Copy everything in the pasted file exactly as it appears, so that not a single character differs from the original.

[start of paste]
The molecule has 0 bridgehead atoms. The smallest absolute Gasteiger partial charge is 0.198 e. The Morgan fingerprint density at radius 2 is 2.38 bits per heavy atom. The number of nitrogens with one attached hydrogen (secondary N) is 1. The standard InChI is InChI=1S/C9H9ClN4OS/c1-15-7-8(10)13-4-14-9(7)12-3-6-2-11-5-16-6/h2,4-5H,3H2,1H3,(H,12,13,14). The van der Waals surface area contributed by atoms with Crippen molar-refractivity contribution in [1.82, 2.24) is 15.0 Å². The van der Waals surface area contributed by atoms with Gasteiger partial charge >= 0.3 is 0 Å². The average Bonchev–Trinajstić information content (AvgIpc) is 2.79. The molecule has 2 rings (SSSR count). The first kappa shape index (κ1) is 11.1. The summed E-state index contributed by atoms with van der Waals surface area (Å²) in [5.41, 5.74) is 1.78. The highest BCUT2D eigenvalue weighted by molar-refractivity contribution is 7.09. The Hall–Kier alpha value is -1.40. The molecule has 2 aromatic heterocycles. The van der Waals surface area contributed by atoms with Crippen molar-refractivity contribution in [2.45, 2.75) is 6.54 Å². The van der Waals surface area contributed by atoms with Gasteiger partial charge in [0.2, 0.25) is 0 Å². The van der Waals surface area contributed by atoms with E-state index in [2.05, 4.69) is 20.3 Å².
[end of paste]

The molecule has 0 bridgehead atoms. The smallest absolute Gasteiger partial charge is 0.198 e. The Morgan fingerprint density at radius 2 is 2.38 bits per heavy atom. The number of nitrogens with one attached hydrogen (secondary N) is 1. The standard InChI is InChI=1S/C9H9ClN4OS/c1-15-7-8(10)13-4-14-9(7)12-3-6-2-11-5-16-6/h2,4-5H,3H2,1H3,(H,12,13,14). The van der Waals surface area contributed by atoms with Crippen molar-refractivity contribution in [1.82, 2.24) is 15.0 Å². The van der Waals surface area contributed by atoms with Gasteiger partial charge >= 0.3 is 0 Å². The average Bonchev–Trinajstić information content (AvgIpc) is 2.79. The molecule has 2 rings (SSSR count). The first kappa shape index (κ1) is 11.1. The summed E-state index contributed by atoms with van der Waals surface area (Å²) in [5.41, 5.74) is 1.78. The highest BCUT2D eigenvalue weighted by molar-refractivity contribution is 7.09. The Hall–Kier alpha value is -1.40. The molecule has 2 aromatic heterocycles. The van der Waals surface area contributed by atoms with Crippen molar-refractivity contribution in [2.45, 2.75) is 6.54 Å². The van der Waals surface area contributed by atoms with Gasteiger partial charge in [0.2, 0.25) is 0 Å². The van der Waals surface area contributed by atoms with E-state index in [2.05, 4.69) is 20.3 Å².